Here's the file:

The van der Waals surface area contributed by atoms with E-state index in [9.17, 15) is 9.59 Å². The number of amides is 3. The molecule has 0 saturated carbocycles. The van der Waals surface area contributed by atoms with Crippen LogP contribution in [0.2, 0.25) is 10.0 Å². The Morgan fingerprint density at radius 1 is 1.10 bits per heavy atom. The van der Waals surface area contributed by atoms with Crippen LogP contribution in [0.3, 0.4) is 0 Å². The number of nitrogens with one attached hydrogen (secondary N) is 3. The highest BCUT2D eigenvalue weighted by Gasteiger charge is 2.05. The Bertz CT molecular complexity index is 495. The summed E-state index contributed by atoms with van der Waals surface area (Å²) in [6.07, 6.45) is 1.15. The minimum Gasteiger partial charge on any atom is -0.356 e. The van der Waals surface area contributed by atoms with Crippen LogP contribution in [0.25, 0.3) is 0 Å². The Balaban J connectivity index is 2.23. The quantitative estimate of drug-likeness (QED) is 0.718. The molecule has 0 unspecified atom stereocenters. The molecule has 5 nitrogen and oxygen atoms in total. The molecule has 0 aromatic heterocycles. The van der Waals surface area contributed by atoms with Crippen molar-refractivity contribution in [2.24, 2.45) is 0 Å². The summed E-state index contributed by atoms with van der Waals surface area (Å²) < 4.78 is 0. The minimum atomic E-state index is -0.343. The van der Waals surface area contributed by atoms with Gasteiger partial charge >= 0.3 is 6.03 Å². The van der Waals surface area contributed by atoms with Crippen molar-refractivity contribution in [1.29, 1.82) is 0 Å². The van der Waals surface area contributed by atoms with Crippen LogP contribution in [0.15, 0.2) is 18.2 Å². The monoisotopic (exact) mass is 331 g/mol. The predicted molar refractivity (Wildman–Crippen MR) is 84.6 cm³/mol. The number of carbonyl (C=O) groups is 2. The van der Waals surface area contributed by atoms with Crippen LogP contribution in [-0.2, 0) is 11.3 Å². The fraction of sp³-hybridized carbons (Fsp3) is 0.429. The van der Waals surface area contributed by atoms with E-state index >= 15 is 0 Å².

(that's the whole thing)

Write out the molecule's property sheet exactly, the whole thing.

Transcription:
The van der Waals surface area contributed by atoms with E-state index in [9.17, 15) is 9.59 Å². The number of amides is 3. The molecule has 0 saturated carbocycles. The van der Waals surface area contributed by atoms with Crippen LogP contribution in [0.2, 0.25) is 10.0 Å². The Morgan fingerprint density at radius 1 is 1.10 bits per heavy atom. The van der Waals surface area contributed by atoms with Crippen LogP contribution in [0.3, 0.4) is 0 Å². The number of nitrogens with one attached hydrogen (secondary N) is 3. The highest BCUT2D eigenvalue weighted by Gasteiger charge is 2.05. The Bertz CT molecular complexity index is 495. The summed E-state index contributed by atoms with van der Waals surface area (Å²) in [6.07, 6.45) is 1.15. The minimum Gasteiger partial charge on any atom is -0.356 e. The van der Waals surface area contributed by atoms with Crippen LogP contribution in [0.25, 0.3) is 0 Å². The Balaban J connectivity index is 2.23. The quantitative estimate of drug-likeness (QED) is 0.718. The molecule has 0 unspecified atom stereocenters. The molecule has 5 nitrogen and oxygen atoms in total. The molecule has 0 aromatic heterocycles. The van der Waals surface area contributed by atoms with Crippen molar-refractivity contribution in [2.24, 2.45) is 0 Å². The summed E-state index contributed by atoms with van der Waals surface area (Å²) < 4.78 is 0. The minimum atomic E-state index is -0.343. The van der Waals surface area contributed by atoms with Gasteiger partial charge >= 0.3 is 6.03 Å². The van der Waals surface area contributed by atoms with Crippen molar-refractivity contribution in [1.29, 1.82) is 0 Å². The van der Waals surface area contributed by atoms with Crippen LogP contribution in [0.15, 0.2) is 18.2 Å². The monoisotopic (exact) mass is 331 g/mol. The predicted molar refractivity (Wildman–Crippen MR) is 84.6 cm³/mol. The number of carbonyl (C=O) groups is 2. The van der Waals surface area contributed by atoms with Crippen LogP contribution in [-0.2, 0) is 11.3 Å². The fraction of sp³-hybridized carbons (Fsp3) is 0.429. The van der Waals surface area contributed by atoms with E-state index >= 15 is 0 Å².